PARIS — The French, it would seem, have fallen out of love with the Champs-Elysées. It won’t stop them from calling it the most beautiful avenue in the world — that unique, straight shot through the center of the capital, sloped just-so for a perfect view of the Arc de Triomphe — but pollution, traffic and neglected gardens at its base are stifling its potential.
So went the message from the Comité Champs-Elysées, a lobby group of businesses invested in the avenue, in a presentation Wednesday of the results of a months-long study that identified shortcomings and offered a range of ideas for rejuvenating the world-famous destination.
Coming ahead of the local elections next year, the presentation added pressure on political candidates to commit to revitalizing the district — this is how one local official saw it, anyway — pushing for urban renewal before the Paris Olympic Games in 2024, a major event that offers a window of opportunity for infrastructure investments.
“We think that the Champs-Elysées deserves a big project,” said Jean-Noël Reinhardt, president of the Comité Champs-Elysées.
Listing the number of cars charging through the avenue each day — 64,000 — as well as high levels of pollution — often more than the highway that circles the French capital — as well as noise, Reinhardt said the avenue needs to be reconfigured for the current century.
“We want to reinvent the values that the Champs-Elysées should embody,” he said.
The avenue fetches some of the highest rents in the world.
While foot traffic is high, with 100,000 people on a normal day — although not when there are yellow-vest protests — 70 percent of the traffic comes from tourists, according to a study conducted by the French polling research firm IFOP, conducted in February. Parisians prefer other neighborhoods, like the Marais or the Left Bank’s Latin Quarters, and 94 percent of French people polled have a negative view of the avenue, the study showed.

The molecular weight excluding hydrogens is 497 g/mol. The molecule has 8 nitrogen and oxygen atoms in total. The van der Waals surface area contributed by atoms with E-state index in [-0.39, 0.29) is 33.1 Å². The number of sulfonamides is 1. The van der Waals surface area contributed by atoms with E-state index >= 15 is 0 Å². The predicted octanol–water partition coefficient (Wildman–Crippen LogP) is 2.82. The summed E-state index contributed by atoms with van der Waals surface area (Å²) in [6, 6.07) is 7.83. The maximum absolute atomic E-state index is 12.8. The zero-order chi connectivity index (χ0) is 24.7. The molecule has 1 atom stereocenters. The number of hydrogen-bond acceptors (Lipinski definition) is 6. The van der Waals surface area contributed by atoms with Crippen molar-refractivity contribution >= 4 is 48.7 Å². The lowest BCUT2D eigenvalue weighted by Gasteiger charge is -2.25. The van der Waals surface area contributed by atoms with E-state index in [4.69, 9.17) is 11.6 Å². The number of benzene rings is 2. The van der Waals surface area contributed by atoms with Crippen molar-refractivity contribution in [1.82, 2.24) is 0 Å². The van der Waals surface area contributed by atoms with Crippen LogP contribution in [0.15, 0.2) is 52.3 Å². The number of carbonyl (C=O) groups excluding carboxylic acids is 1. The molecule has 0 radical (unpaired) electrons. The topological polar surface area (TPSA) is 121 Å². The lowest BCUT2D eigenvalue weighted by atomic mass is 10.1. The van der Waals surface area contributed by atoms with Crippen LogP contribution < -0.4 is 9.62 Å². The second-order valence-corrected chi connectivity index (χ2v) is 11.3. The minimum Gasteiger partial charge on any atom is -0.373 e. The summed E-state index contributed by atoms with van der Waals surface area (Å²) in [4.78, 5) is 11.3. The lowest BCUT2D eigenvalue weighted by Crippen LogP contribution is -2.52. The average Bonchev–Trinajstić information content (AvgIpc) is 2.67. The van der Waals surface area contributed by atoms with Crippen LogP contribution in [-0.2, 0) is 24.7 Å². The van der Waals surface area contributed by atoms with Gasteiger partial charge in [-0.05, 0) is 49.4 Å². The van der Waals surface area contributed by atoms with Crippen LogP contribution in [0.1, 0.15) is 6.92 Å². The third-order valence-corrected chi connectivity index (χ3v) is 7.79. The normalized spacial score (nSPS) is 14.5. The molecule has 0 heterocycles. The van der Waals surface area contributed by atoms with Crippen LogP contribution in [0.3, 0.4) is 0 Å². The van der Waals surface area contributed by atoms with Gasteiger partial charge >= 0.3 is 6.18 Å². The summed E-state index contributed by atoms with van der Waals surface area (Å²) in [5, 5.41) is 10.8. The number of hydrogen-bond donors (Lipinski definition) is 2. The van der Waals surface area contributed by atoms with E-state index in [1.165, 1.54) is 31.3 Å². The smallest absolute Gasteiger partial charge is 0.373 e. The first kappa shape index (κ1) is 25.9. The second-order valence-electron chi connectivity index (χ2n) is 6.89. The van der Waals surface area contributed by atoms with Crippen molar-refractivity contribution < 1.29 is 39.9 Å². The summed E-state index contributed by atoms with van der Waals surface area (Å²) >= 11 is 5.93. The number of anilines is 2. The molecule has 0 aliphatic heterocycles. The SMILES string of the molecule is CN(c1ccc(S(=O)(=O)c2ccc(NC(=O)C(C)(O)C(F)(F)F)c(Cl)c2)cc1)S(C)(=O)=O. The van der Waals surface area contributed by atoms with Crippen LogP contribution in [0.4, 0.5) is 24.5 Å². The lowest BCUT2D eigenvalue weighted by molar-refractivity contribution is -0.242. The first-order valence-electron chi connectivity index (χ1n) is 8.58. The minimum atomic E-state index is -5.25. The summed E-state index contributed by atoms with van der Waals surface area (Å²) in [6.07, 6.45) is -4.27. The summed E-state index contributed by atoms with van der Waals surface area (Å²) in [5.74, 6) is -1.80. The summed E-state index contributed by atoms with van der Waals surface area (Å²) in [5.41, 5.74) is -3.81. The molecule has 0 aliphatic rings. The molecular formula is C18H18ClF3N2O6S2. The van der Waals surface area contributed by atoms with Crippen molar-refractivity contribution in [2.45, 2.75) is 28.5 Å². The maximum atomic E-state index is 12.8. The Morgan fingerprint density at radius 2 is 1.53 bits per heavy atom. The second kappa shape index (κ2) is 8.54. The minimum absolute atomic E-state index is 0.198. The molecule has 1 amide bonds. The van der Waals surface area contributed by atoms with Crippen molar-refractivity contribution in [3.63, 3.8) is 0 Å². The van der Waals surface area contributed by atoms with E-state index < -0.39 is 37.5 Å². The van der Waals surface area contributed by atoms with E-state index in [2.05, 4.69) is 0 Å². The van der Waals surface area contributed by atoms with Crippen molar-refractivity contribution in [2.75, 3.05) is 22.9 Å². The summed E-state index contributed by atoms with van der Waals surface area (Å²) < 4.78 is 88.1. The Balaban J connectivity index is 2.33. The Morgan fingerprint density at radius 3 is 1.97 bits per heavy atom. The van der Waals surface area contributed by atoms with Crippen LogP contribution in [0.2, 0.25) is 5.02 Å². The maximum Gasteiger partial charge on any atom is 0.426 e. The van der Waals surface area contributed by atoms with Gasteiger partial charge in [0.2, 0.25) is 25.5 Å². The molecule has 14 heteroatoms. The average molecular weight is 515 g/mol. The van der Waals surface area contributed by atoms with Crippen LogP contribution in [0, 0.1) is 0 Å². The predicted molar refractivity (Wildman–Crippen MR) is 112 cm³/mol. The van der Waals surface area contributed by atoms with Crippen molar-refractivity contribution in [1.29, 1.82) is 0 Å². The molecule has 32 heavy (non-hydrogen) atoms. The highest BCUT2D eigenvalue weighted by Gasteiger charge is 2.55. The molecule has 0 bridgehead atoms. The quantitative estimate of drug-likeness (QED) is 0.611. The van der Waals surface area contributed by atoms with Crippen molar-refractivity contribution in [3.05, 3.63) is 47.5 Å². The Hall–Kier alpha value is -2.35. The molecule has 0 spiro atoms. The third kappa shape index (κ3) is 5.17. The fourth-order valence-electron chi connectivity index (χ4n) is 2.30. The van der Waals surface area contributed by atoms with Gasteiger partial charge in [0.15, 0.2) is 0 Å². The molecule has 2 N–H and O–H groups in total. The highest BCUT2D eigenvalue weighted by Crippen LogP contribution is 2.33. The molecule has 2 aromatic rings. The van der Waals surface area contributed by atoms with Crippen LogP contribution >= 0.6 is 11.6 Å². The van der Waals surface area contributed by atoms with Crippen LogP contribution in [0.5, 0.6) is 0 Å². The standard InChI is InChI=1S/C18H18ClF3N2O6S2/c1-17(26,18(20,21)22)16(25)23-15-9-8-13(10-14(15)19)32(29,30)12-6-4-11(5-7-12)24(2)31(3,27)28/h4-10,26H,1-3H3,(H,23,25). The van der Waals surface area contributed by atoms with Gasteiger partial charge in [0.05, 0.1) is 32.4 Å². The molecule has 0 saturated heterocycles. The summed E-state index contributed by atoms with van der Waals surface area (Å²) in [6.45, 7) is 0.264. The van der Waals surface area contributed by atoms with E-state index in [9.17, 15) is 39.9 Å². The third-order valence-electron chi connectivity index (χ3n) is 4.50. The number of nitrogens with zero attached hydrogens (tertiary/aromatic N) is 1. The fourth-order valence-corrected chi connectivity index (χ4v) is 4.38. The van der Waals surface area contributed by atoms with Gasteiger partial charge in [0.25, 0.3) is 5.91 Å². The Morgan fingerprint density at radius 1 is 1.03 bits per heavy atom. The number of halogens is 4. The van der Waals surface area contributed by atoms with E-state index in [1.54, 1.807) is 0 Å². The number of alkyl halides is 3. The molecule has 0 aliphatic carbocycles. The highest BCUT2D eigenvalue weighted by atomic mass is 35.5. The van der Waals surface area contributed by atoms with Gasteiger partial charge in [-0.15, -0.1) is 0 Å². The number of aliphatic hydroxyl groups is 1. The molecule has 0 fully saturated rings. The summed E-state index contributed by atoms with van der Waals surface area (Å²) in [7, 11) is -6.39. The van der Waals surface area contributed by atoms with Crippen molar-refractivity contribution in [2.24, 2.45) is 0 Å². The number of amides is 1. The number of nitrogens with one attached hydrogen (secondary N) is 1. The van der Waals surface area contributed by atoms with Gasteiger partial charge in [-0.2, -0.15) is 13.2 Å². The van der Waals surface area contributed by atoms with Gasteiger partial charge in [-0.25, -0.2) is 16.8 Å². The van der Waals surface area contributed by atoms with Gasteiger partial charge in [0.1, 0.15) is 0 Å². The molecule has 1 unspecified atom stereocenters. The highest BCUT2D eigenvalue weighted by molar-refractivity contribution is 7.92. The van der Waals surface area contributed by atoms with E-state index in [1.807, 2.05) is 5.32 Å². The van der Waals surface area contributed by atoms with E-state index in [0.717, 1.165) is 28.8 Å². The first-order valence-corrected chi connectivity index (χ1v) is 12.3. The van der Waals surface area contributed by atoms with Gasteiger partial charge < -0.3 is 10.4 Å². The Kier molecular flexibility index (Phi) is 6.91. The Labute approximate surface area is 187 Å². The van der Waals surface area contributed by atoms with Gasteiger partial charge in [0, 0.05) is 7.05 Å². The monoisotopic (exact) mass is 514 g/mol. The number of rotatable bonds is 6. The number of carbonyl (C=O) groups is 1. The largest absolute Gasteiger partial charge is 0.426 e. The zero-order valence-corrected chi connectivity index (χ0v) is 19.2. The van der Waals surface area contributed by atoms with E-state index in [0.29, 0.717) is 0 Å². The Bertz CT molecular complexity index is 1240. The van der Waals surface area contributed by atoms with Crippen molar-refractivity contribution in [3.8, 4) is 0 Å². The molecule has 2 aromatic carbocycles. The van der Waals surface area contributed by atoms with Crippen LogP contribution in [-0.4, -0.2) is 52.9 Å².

Proposals centered around adding vegetation, widening zones for foot traffic and doing away with the curb, repaving the street and sidewalk in a uniform manner — inspired by Exhibition Road in London.
Reducing traffic lanes to two each direction instead of four would add considerable room to install extra rows of vegetation, reducing the broad space used for military parades, the results of the study showed.
“If the road is reduced it will be difficult for the tanks to go by — it will be a political decision to take,” to forego the traditional parade, noted Jeanne d’Hauteserre, mayor of the 8th arrondissement of Paris, referring to the annual July 14 Bastille Day event.
“Each year when the tanks pass through, they uproot the paving stones,” she added.
The paving stones themselves were singled out as a form of nuisance, noisy to drive over, even in the case of electric cars, explained Philippe Chiambaretta, an architect from the firm PCA-Stream, who led the study. It involved a broad range of contributors and experts ranging from real estate experts to traffic specialists and urban planners.
“The Champs beats all records for noise,” said Chiambaretta, suggesting it would make sense to opt for a less noisy pavement to drive over.
Extending the study to the Arc de Triomphe, other ideas included shutting the famous roundabout to car traffic on occasion, turning it into an ice rink in the winter or adding sand and fountains in the summer. The Place de la Concorde could similarly be shut to traffic on occasion, and host food carts for a street food festival. Temporary pop-up shops were another idea, set on a widened sidewalk.
Green spaces were considered, with the idea of adding educational garden spaces near the Place de la Concorde, as well as introducing running paths. And why not a floating outdoor pool on the River Seine in front of the Grand Palais — a building that is undergoing a major overhaul, funded by Chanel to the tune of 25 million euros.
“The project is magnificent, innovative…now we need the financing,” said d’Hauteserre.